The bluetooth-enabled device, concealed on the inside of the pump, was located during a routine inspection by the Montgomery County Auditor office's weights and measures division.
RELATED: Montgomery County looks for gas pump skimmers
Skimming devices are used to record credit card numbers and debit card information. The devices are placed inside a pump and collect the data when customers swipe their cards.
The person who installed the Riverside skimmer likely used a universal key to open the pump, but the station's owner says he will install more security cameras and replace the pump locks with unique key locks that are harder to circumvent, said Joseph Harris, chief inspector with the Montgomery County Auditor office's weights and measures division.
"It makes a huge difference, because these criminals want to get in and out as quickly as possible, so anything that can distract them for five or three minutes, they'll want to run away and go somewhere else," he said.
RELATED: Police to receive more training in detecting skimmers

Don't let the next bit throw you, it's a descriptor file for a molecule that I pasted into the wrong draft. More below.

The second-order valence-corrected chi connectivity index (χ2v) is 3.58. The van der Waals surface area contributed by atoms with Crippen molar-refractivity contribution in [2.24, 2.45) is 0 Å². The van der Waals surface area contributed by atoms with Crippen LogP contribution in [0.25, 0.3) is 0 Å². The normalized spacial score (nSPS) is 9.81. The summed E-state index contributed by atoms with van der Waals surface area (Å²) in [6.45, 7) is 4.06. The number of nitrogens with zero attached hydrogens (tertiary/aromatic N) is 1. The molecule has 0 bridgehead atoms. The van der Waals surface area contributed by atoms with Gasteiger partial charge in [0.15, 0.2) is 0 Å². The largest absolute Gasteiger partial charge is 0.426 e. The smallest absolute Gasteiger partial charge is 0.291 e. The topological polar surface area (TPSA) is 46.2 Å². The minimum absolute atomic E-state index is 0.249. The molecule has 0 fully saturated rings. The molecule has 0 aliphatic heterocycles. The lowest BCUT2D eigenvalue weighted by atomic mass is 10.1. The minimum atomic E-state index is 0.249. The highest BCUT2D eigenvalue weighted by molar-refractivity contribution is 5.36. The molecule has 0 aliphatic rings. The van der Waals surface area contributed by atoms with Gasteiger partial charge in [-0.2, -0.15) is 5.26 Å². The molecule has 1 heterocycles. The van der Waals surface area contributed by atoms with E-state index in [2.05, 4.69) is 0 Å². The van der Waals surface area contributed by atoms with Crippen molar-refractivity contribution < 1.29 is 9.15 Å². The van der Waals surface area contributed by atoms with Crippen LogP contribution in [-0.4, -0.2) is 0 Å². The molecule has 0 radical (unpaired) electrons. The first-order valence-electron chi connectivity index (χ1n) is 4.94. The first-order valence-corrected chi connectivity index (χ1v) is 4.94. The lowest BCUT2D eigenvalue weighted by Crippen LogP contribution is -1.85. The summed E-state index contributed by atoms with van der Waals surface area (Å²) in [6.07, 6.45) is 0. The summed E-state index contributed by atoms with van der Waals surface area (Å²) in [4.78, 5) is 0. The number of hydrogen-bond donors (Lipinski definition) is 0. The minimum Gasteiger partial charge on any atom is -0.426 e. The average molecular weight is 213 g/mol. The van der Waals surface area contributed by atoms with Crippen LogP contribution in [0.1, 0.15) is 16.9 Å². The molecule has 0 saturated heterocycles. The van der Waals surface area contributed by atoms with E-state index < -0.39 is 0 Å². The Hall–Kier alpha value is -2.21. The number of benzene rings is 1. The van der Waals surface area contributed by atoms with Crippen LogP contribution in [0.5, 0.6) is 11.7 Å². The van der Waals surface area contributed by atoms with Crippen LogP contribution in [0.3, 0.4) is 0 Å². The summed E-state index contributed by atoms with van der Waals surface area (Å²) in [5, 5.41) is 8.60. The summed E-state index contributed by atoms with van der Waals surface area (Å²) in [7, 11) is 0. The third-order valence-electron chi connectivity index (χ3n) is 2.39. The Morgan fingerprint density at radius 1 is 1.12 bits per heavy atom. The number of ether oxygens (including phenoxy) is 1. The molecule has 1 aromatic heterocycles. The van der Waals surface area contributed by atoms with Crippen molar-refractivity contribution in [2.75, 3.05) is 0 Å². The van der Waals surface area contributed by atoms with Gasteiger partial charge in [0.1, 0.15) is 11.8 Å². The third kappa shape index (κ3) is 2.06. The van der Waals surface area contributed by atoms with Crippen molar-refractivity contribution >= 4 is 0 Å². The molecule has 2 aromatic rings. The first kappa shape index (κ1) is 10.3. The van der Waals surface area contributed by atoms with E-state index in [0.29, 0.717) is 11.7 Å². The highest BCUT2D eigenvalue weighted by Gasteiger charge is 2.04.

The best way to avoid becoming a theft victim at the pump is to use cash, and it is unwise to use debit cards that require card owners to punch in their codes, Harris said.
Riverside police have seized the skimmer as evidence and will examine it for clues.
Identifying the crooks who install skimmers tends to be very challenging, even when there are cameras at the stations, because it's hard to know when they might have installed the devices, officials said.
FIRST REPORT: A skimmer has been found at a Riverside gas station Tuesday morning, according to the Montgomery County Auditor's Office.
Officials are responding to the Marathon station at 2100 Brandt Pike after the skimmer was discovered, according to a spokesperson.
We’re working to learn more.
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